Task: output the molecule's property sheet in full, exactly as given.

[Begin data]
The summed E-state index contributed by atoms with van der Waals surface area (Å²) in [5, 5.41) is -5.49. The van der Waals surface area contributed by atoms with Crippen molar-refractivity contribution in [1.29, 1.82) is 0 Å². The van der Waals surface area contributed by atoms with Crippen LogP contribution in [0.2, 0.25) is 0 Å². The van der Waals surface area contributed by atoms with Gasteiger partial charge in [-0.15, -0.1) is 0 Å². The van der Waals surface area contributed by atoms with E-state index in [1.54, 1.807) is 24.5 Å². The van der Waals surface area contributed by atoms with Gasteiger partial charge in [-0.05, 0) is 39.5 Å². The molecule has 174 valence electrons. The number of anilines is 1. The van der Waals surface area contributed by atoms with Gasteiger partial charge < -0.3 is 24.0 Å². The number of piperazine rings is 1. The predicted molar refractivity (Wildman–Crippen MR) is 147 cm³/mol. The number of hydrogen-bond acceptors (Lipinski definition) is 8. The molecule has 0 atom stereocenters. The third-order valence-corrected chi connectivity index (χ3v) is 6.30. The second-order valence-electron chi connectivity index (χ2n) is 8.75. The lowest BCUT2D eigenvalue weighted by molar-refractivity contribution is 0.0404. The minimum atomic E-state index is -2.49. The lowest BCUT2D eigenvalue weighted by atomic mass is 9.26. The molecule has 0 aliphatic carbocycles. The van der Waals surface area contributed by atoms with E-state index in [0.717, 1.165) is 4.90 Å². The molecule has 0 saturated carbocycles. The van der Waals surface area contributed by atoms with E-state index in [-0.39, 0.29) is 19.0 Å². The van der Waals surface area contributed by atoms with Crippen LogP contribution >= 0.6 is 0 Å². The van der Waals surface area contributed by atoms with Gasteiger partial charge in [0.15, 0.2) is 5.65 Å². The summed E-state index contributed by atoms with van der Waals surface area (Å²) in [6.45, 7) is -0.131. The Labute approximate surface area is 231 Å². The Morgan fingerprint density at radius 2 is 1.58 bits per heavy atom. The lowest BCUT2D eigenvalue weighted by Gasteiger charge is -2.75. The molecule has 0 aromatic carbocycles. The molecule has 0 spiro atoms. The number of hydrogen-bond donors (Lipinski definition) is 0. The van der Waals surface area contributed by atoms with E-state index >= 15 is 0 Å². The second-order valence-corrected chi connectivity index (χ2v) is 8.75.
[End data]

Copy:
The summed E-state index contributed by atoms with van der Waals surface area (Å²) in [5, 5.41) is -5.49. The van der Waals surface area contributed by atoms with Crippen molar-refractivity contribution in [1.29, 1.82) is 0 Å². The van der Waals surface area contributed by atoms with Crippen LogP contribution in [0.2, 0.25) is 0 Å². The van der Waals surface area contributed by atoms with Gasteiger partial charge in [-0.15, -0.1) is 0 Å². The van der Waals surface area contributed by atoms with E-state index in [1.54, 1.807) is 24.5 Å². The van der Waals surface area contributed by atoms with Gasteiger partial charge in [-0.05, 0) is 39.5 Å². The molecule has 174 valence electrons. The number of anilines is 1. The van der Waals surface area contributed by atoms with Gasteiger partial charge < -0.3 is 24.0 Å². The number of piperazine rings is 1. The predicted molar refractivity (Wildman–Crippen MR) is 147 cm³/mol. The number of hydrogen-bond acceptors (Lipinski definition) is 8. The molecule has 0 atom stereocenters. The third-order valence-corrected chi connectivity index (χ3v) is 6.30. The second-order valence-electron chi connectivity index (χ2n) is 8.75. The lowest BCUT2D eigenvalue weighted by molar-refractivity contribution is 0.0404. The minimum atomic E-state index is -2.49. The lowest BCUT2D eigenvalue weighted by atomic mass is 9.26. The molecule has 0 aliphatic carbocycles. The van der Waals surface area contributed by atoms with E-state index in [0.717, 1.165) is 4.90 Å². The molecule has 0 saturated carbocycles. The van der Waals surface area contributed by atoms with E-state index in [-0.39, 0.29) is 19.0 Å². The van der Waals surface area contributed by atoms with Crippen LogP contribution >= 0.6 is 0 Å². The van der Waals surface area contributed by atoms with Gasteiger partial charge in [0.15, 0.2) is 5.65 Å². The summed E-state index contributed by atoms with van der Waals surface area (Å²) in [6.45, 7) is -0.131. The Labute approximate surface area is 231 Å². The Morgan fingerprint density at radius 2 is 1.58 bits per heavy atom. The lowest BCUT2D eigenvalue weighted by Gasteiger charge is -2.75. The molecule has 0 aromatic carbocycles. The molecule has 0 spiro atoms. The number of hydrogen-bond donors (Lipinski definition) is 0. The van der Waals surface area contributed by atoms with E-state index >= 15 is 0 Å². The second-order valence-corrected chi connectivity index (χ2v) is 8.75.